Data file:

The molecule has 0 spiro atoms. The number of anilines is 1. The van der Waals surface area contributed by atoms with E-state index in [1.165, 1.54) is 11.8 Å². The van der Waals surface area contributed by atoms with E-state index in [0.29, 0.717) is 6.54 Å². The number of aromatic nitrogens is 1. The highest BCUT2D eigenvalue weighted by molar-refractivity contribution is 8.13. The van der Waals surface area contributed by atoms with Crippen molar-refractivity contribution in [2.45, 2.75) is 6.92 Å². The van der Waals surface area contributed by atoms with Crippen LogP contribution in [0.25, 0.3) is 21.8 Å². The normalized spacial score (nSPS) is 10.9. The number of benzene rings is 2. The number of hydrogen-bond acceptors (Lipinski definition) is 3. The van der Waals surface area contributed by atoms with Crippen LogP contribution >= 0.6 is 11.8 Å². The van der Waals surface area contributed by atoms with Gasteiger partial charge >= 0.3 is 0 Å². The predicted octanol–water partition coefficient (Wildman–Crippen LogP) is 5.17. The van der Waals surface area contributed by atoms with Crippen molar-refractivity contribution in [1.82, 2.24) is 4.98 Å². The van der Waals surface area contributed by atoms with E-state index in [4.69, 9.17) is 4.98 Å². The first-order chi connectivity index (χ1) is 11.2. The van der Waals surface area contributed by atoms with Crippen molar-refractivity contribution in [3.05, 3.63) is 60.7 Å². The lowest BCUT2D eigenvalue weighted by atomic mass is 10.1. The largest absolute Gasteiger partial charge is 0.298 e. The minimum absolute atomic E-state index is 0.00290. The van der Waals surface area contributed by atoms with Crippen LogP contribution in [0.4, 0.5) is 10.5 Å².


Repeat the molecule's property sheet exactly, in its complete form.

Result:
The molecule has 0 spiro atoms. The number of anilines is 1. The van der Waals surface area contributed by atoms with E-state index in [1.165, 1.54) is 11.8 Å². The van der Waals surface area contributed by atoms with E-state index in [0.29, 0.717) is 6.54 Å². The number of aromatic nitrogens is 1. The highest BCUT2D eigenvalue weighted by molar-refractivity contribution is 8.13. The van der Waals surface area contributed by atoms with Crippen molar-refractivity contribution in [2.45, 2.75) is 6.92 Å². The van der Waals surface area contributed by atoms with Crippen LogP contribution in [0.25, 0.3) is 21.8 Å². The normalized spacial score (nSPS) is 10.9. The number of benzene rings is 2. The number of hydrogen-bond acceptors (Lipinski definition) is 3. The van der Waals surface area contributed by atoms with Crippen LogP contribution >= 0.6 is 11.8 Å². The van der Waals surface area contributed by atoms with Gasteiger partial charge >= 0.3 is 0 Å². The predicted octanol–water partition coefficient (Wildman–Crippen LogP) is 5.17. The van der Waals surface area contributed by atoms with Crippen molar-refractivity contribution in [1.82, 2.24) is 4.98 Å². The van der Waals surface area contributed by atoms with E-state index in [4.69, 9.17) is 4.98 Å². The first-order chi connectivity index (χ1) is 11.2. The van der Waals surface area contributed by atoms with Crippen molar-refractivity contribution in [3.05, 3.63) is 60.7 Å². The lowest BCUT2D eigenvalue weighted by atomic mass is 10.1. The largest absolute Gasteiger partial charge is 0.298 e. The minimum absolute atomic E-state index is 0.00290. The van der Waals surface area contributed by atoms with Crippen LogP contribution in [0.4, 0.5) is 10.5 Å².